Murray Newman first broke the story on July 1 at Life at the Harris County Criminal Justice Center, publishing the actual memo text, as I'd noted a couple of weeks ago. The Houston Chronicle followed up with a story July 7 quoting Newman: "It is absolutely destroying any last vestiges that a police officer is a neutral witness who is just trying to figure out what happened," Newman said ... "If, theoretically, the truth is supposed to help you, why would anyone advocate hiding it?"
Then over the weekend the Chronicle published an odd editorial that critiqued the new practice but called instead for prosecutors to be present when defense attorneys speak with officers - an even more cumbersome requirement. (Would prosecutors be similarly banned, one wonders, from speaking with police without defense counsel present?) That's not a serious proposal, almost like the unsigned editorial was written by an intern.
The Chronicle's reporting, however, was flamboyantly bested by excellent editorial coverage from Newman, Mark Bennett and Paul Kennedy. On his blog, The Defense Rests, Kennedy reported on the Tuesday City Council meeting where the issue was raised for the first time publicly before the Houston Chronicle did, mentioning that:
Robert Fickman, Mark Bennett and Nicole DeBorde (current president of HCCLA) spoke out this afternoon at the weekly city council meeting and were joined by about 50 of their colleagues. (Click here to see the video of today's meeting.)Notably, Kennedy provides readers with direct access to the video so they can judge what happened for themselves. Bennett links to the relevant law and HPD policies. As an aside, that's one big reason people read blogs and I've never understood why the MSM doesn't make us all redundant by just linking to their primary sources. Instead they pretend they're some sort of information gatekeepers when the fences surrounding raw information in the modern world have all blown down. Why is it that all the links to primary sources on this story come from Newman, Kennedy and Bennett?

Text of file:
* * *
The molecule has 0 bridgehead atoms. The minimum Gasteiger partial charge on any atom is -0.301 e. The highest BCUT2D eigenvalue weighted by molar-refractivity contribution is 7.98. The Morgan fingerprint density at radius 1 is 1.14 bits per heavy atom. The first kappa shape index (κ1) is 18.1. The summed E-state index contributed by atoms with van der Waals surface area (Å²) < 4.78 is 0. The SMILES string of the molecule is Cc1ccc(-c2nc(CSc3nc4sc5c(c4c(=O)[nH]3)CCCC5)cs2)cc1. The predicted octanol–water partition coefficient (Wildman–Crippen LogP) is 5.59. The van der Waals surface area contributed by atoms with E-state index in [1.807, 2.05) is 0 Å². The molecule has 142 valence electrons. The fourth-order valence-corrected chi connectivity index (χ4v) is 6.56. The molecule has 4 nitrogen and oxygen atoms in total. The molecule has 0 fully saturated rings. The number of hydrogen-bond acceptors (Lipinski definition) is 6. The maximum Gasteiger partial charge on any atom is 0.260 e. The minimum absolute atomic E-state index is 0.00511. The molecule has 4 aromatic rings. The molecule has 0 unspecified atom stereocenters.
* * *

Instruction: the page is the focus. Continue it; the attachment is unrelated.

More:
Councilwoman Jolanda Jones, a criminal defense attorney, understood the larger issues involved and told Mr. Feldman that "the Constitution trumps overtime."
Speaking of Bennett, who also spoke to the City Council, he has an excellent analysis of the issue in this post. At his blog Defending People, he notes that:
Texas’s highest criminal court, the Court of Criminal Appeals, has held, in Stearnes v. Clinton, that a rule barring defense counsel from talking to some witnesses without the prosecutor’s presence “is not only in conflict with principles of fair play, but in direct conflict with defense counsel’s responsibility to seek out and interview potential witnesses.”Bennett also mentioned that:
At the City Council meeting, City Attorney Feldman poo-pooed the Tampering With Witnesses statute, which suggests that he hadn’t read it—the clear language of the statute could easily be interpreted to forbid the Chief’s conduct. Everyone knows the Chief is never going to be prosecuted for tampering with witnesses, but our government officials shouldn’t be in the business of committing crimes just because they know nobody is going to prosecute them.This episode not only speaks poorly of whatever dark forces in the Houston Police Department or the City Attorney's office generated this troubling memo, it also shows how blogging has grown up in recent years. Houston criminal defense blawggers not only broke this story but are providing by far the most important, in-depth discussions of the subject and even helping lead the charge to change this odious policy, bypassing the gatekeeper media to dominate the story more than any MSM outlet. Well done, gentlemen. Well done.